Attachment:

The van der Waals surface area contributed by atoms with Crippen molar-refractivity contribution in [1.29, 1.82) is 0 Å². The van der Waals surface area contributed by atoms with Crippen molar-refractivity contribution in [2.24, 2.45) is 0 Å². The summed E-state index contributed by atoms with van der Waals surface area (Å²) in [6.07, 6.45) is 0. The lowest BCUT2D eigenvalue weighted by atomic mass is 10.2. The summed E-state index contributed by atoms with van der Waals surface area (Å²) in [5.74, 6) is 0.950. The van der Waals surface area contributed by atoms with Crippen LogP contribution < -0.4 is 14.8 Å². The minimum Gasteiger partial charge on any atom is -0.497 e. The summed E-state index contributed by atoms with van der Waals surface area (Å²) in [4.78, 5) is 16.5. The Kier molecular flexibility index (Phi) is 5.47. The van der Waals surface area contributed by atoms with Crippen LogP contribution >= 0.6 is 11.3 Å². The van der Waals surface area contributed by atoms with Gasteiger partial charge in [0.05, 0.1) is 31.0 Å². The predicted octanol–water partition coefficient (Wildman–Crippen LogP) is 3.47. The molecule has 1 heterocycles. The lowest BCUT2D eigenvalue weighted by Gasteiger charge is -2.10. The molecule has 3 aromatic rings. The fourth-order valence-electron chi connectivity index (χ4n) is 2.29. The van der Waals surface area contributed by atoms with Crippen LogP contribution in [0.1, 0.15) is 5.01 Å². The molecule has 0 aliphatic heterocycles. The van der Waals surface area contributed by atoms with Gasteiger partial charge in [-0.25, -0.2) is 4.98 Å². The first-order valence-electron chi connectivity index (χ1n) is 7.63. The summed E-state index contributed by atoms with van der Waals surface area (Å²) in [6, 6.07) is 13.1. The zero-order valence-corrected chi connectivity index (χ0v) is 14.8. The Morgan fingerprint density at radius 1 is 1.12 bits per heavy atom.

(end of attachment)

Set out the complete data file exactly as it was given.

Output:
The van der Waals surface area contributed by atoms with Crippen molar-refractivity contribution in [1.29, 1.82) is 0 Å². The van der Waals surface area contributed by atoms with Crippen molar-refractivity contribution in [2.24, 2.45) is 0 Å². The summed E-state index contributed by atoms with van der Waals surface area (Å²) in [6.07, 6.45) is 0. The lowest BCUT2D eigenvalue weighted by atomic mass is 10.2. The summed E-state index contributed by atoms with van der Waals surface area (Å²) in [5.74, 6) is 0.950. The van der Waals surface area contributed by atoms with Crippen LogP contribution < -0.4 is 14.8 Å². The minimum Gasteiger partial charge on any atom is -0.497 e. The summed E-state index contributed by atoms with van der Waals surface area (Å²) in [4.78, 5) is 16.5. The Kier molecular flexibility index (Phi) is 5.47. The van der Waals surface area contributed by atoms with Crippen LogP contribution >= 0.6 is 11.3 Å². The van der Waals surface area contributed by atoms with Gasteiger partial charge in [0.05, 0.1) is 31.0 Å². The predicted octanol–water partition coefficient (Wildman–Crippen LogP) is 3.47. The molecule has 1 heterocycles. The lowest BCUT2D eigenvalue weighted by Gasteiger charge is -2.10. The molecule has 3 aromatic rings. The fourth-order valence-electron chi connectivity index (χ4n) is 2.29. The van der Waals surface area contributed by atoms with Crippen LogP contribution in [0.1, 0.15) is 5.01 Å². The molecule has 0 aliphatic heterocycles. The van der Waals surface area contributed by atoms with Gasteiger partial charge in [-0.25, -0.2) is 4.98 Å². The first-order valence-electron chi connectivity index (χ1n) is 7.63. The summed E-state index contributed by atoms with van der Waals surface area (Å²) in [6, 6.07) is 13.1. The zero-order valence-corrected chi connectivity index (χ0v) is 14.8. The Morgan fingerprint density at radius 1 is 1.12 bits per heavy atom.